Uganda’s central bank held its benchmark lending rate at 10 per cent for the second time in a row on Thursday, citing subdued inflation, the bank’s governor said.
Governor Emmanuel Tumusiime-Mutebile told a news conference in Kampala that economic growth was on a steady path, with output slightly ahead of the economy’s potential.
“The inflation outlook in the intermediate period has improved, largely driven by a relatively stronger shilling and a good crop harvest,” he said.
“The economy is projected to grow by about 6.3 per cent in fiscal year 2018/19 (July-June) and remain on a steady growth trajectory over the coming years,” Tumusiime-Mutebile said.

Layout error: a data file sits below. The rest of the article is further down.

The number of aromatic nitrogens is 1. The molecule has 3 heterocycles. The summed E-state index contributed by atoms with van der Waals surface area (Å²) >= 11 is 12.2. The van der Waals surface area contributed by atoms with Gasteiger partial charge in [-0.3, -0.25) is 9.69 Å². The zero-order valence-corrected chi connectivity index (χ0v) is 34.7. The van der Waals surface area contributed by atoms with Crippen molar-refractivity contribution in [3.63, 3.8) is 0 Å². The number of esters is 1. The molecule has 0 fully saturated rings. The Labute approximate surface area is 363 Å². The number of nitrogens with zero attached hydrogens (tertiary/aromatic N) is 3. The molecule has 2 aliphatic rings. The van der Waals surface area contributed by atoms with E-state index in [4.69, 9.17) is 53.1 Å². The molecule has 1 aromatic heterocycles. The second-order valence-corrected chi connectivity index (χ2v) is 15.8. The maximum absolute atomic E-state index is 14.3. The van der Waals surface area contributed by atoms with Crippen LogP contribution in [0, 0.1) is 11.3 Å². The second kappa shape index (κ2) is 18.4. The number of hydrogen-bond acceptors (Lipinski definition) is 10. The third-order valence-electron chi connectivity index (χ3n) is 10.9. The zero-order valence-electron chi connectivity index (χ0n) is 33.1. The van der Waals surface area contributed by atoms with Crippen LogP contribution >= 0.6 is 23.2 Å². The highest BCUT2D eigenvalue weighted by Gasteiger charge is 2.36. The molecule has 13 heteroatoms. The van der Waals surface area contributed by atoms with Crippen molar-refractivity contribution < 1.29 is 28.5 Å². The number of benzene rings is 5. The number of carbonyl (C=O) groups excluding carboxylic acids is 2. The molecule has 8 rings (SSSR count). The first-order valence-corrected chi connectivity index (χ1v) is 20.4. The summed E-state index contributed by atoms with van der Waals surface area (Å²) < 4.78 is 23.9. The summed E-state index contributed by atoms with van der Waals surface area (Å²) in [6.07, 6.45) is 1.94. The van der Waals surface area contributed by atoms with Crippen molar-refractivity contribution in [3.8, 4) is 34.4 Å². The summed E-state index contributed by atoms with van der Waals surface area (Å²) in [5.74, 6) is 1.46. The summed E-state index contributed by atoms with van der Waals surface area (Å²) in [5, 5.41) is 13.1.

Policymakers raised rates for the first time in three years last October, citing concerns about rising inflationary pressures. They subsequently left them unchanged at their December meeting.
He said rising trade protectionism around the world could, however, hurt demand for Uganda’s exports, adding that the damage would might not be enough to dent this year’s growth forecast.
“The growth was partly supported by the bank’s accommodating policy stance and the effects of public infrastructure investments,” he said.